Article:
In Wilfred Owen's World War I poem, "Anthem for Doomed Youth," all of the elements of a funeral are represented by the trappings of war. The guns act like the tolling of bells for the dead; the "stuttering rifles' rapid rattle" serve as hastily-said prayers.
Another aspect of the funeral process is the placement of candles...
...church candles, or the candles lit in the room where a body lies in a coffin...
Mourners would often light candles at the side of a coffin while a body was lying in state; people would come to a funeral parlor or someone's home, to view the body and pass one's last respects. Owen refers to literal candles that will be absent on the battlefield. In these circumstances, Owen wonders where the candles will come from now. They will not be held in the hands of [alter] boys, but in the eyes of the "boys" who have died:
What candles may be held to speed them all?
Not in the hands of boys but in their eyes
Shall shine the holy glimmers of goodbyes.
I believe the clue to the correct response to this question is found in "heaven." The only thing that will be like a candle will be the "holy glimmers of goodbyes" in the eyes of those who are dying. The "glimmers of goodbyes" indicate the dying of the body and the passing of the spirit into a different realm, which would be "heaven." The goodbyes are said at the moment of death, preparing the young soldier not to return "home," as he is dead; only his body may return home. "Dinner" is not a correct answer as the young, doomed men have no hope of having dinner ever again. And there is no "church" in the middle of the mayhem of battle—and even if there were, what good will a church serve for a dead man?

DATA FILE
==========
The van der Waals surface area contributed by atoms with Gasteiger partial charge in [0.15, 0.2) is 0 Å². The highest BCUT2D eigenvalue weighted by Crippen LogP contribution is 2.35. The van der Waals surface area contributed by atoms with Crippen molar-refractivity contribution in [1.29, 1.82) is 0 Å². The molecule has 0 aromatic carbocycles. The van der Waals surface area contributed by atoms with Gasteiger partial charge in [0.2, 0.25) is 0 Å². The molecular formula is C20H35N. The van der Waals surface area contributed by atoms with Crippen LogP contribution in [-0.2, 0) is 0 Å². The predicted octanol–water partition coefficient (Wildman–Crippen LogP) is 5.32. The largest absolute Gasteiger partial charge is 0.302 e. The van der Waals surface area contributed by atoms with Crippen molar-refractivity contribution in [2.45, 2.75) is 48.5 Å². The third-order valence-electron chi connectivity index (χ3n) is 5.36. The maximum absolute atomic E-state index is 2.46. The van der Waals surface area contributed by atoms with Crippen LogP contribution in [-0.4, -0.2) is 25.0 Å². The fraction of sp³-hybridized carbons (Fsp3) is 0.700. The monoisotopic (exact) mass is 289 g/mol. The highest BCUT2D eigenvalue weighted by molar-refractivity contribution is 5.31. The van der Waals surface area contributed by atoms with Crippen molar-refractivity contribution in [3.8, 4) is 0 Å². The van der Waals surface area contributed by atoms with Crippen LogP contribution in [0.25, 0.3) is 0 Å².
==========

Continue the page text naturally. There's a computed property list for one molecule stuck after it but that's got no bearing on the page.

The only plausible answer seems to be "heaven" because as the glimmer in the boys' eyes die, they will be sped to heaven; there is no other item in the list of answers where a young man would go that would be appropriate in the face of the passing of these "doomed youth." My answer would be "heaven."